What is vegetarian cheese?

Cheese is seemingly a very simple food. However, when you dig deeper, you realise just how much nuance and detail there is to it. Some people think that cheese naturally is vegetarian because it comes from milk. However, there are other microscopic ingredients that go into the mix that complicate things. So below you’ll find my best attempt to explain what cheeses are really vegetarian.


Milk has to be curdled and the solids (curds) need to be separated from liquids (whey) in order to make cheese. Rennet is an enzyme that helps to achieve just that by curdling the proteins present in milk and releasing whey from the curd.

Traditional rennet comes from the stomach of nursing calves, kids or lambs and it is a by-product of meat production. Vegetarian rennet, however, is obtained from non-animal sources. Cheeses that are made using vegetarian rennet are known as vegetarian cheeses.

Types of Vegetarian rennet:

There are three main varieties of vegetarian rennet: microbial, plant and fermentation-based.

The microbial rennet is the most common alternative to the traditional rennet and is derived from moulds and fungi. Microbial rennet may be genetically modified.

The plant (or vegetable) rennet, as the name suggests, comes from plants that have coagulating properties, such as fig, nettle, artichoke, and thistle. Many Spanish and Portuguese ewes’ milk cheeses use thistle as the coagulant and are known to have a unique piquant flavour. The most famous ones are Torta del Casar, Azeitao, and Serra da Estrella.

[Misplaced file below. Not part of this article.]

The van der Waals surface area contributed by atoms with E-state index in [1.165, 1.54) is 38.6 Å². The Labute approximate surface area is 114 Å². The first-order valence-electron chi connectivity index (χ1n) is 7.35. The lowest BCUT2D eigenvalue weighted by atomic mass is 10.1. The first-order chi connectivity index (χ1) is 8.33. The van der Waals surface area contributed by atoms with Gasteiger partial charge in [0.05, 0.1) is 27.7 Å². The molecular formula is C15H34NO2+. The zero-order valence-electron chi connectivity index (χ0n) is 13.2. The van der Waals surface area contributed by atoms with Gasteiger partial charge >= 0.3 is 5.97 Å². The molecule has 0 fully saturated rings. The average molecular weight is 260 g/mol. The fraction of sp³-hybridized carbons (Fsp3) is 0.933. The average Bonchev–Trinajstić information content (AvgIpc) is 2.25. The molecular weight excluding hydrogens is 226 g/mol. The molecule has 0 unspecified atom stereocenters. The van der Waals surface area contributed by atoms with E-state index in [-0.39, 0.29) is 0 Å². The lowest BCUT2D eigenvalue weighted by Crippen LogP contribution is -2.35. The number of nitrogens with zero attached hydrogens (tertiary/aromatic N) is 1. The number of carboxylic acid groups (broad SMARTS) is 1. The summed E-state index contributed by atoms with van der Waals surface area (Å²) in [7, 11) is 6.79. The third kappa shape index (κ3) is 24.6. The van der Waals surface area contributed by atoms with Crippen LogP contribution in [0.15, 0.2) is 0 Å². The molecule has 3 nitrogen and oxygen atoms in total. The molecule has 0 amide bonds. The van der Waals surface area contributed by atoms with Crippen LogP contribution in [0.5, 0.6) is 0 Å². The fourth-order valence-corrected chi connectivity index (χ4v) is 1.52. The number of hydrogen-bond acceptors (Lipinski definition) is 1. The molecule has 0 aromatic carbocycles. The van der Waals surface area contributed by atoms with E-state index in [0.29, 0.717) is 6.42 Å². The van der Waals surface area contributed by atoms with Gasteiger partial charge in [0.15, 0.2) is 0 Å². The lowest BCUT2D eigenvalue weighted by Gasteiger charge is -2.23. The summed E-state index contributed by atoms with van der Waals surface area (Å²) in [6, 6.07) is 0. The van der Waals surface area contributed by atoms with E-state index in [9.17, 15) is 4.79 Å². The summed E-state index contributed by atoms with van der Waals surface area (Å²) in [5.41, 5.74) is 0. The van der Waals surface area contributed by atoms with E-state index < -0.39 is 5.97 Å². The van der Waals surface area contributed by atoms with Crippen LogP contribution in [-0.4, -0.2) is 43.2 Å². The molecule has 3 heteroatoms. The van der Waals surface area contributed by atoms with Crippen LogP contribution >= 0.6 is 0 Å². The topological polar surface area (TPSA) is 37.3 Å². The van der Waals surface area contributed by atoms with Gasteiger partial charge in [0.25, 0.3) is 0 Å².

The last variety is created by isolating rennet genes from animals and introducing them into certain bacteria, fungi or yeast to make them produce the coagulating enzyme (chymosin). The resulting genetically-modified organism (GMO) is killed off after fermentation and then the necessary enzyme is extracted from the remaining broth. The proper name for this type of coagulant is fermentation-produced chymocin (FPC). Even though the process starts using GMOs, the resulting rennet does not contain any GMO or any of its DNA.

Cornish Yarg: vegetarian cheese


Many soft cheeses are produced without use of any rennet and therefore are naturally vegetarian. In this case milk is coagulated with acid, such as citric acid, lactic acid or vinegar. Cream cheese, paneer, and cottage cheese are normally made by acidification. However, to be certain, always look for a “Vegetarian” notice on their packaging.

The quickest way to find your vegetarian cheeses in The Cheese Lady shop is by finding the word “Vegetarian” on our cheese tickets. Online however it is even easier, simply click here.

If you have other cheese questions, please CONTACT us.

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The Cheese Lady x